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MY STORY   "If I don't tell my side of the story," Ava Gardner said, "it'll too late, and then some self-appointed biographer will step in and add to the inaccuracies, the inventions,and the absymal lies that already exist.

"I want to tell the truth...about the three men I loved and married: Mickey Rooney, Artie Shaw, and Francis Sinatra. I want to write about the Hollwood I knew from the early forties when I arrived wide-eyed from the cotton and tobacco fields of North Carolina, about the films I made, many in exotic settings all over the world and the real behind-the-scenes stories, often a damn sight more dramatic than the movies themselves."

"I want to remember it all, the good times and the bad times, the late nights, the boozing, the dancing into dawns, and all the great and not-so-great people I met and loved in those years..."

Ava began working on her autobiography, but unfortunately she died of pneumonia in 1990 before the first printing was released. The book became a success, as Gardner refused to hide any of her faults and foibles. The fun-loving, bawdy attitude of Gardner came through in her book, which quickly became a New York Times Bestseller.

 

The Most Recent Publication about Ava Gardner, GRABTOWN GIRL

Cover, Grabtown GirlAt age nine, Ava Gardner went to the Howell Theater in Smithfield, North Carolina, with her mother Mollie to see her mother's favorite movie star Clark Gable starring as a safari leader in Africa with Jean Harlow in Red Dust. Twenty years later Ava would find herself in Jean Harlow's role in a remake of that story, Mogambo, with none other than Clark Gable.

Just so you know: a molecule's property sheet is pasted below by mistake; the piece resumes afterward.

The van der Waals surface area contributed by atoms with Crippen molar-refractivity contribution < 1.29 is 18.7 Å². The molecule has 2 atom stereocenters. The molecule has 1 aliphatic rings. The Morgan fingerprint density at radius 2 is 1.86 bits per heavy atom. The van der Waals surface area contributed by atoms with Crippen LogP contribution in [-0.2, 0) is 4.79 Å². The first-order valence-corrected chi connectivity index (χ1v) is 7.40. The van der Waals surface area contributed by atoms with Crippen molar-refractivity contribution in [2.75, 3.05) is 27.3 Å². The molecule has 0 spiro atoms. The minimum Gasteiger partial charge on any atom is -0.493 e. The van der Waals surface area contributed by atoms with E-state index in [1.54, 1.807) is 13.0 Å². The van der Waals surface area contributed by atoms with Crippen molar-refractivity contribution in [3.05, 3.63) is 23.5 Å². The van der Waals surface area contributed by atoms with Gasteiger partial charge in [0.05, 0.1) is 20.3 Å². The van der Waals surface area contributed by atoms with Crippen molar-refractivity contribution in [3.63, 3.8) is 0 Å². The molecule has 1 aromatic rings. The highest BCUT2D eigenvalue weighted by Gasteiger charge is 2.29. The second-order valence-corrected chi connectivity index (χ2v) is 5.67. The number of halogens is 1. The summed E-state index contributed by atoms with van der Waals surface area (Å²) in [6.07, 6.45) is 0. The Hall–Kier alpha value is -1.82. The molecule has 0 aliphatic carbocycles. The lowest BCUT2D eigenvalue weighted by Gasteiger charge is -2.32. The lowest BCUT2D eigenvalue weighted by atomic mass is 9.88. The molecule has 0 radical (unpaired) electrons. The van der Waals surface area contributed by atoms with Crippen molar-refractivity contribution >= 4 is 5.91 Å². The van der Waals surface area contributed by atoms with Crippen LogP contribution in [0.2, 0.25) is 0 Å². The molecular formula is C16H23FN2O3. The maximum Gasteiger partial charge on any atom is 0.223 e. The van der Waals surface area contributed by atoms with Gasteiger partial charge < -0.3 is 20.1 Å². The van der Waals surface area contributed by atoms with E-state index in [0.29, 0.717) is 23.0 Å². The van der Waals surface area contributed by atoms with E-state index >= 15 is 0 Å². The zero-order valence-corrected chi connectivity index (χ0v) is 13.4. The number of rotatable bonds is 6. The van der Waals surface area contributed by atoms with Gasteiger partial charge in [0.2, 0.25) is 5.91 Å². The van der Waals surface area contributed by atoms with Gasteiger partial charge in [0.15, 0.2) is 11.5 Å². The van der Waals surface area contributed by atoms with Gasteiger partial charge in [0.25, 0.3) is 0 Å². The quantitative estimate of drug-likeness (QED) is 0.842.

That such a thing could happen to a country girl from North Carolina was beyond the imagination not only of Ava but of everybody who knew her. But people learned to expect the unexpected from Ava. By 13, she'd decided she wanted to ba a movie star, and at 18 she joked with friends that she was going to marry the biggest star in Hollywood. She did both, and went on to become one of the most famous women of the 20th century.

How did a shy, tomboyish farm girl do that?

Doris Rollins Cannon spent years interviewing family, friends, teachers and others who knew Ava to determine the forces that drove her, the values that guided her. She found they were firmly grounded in her North Carolina roots.

"She endured in a profession in which only the strong survive," Cannon writes. "And she survived, not because she overcame her rural North Carolina background --- but because she drew her strength from it."

Much has been written about Ava's ledgendary life, but the material in this book, never before told, adds a new and moving dimension to her story. It includes letters and photographs never before published.

Doris Rollins Cannon of Johnston County, a retired newspaper journalist, is chairman emeritus of the Ava Gardner Museum in Smithfield, North Carolina. She lives in nearby Clayton.

Contact Ava Gardner Museum, 325 E. Market Street, Smithfield, NC 27577, telephone 919.934.5830 or e-mail for more information.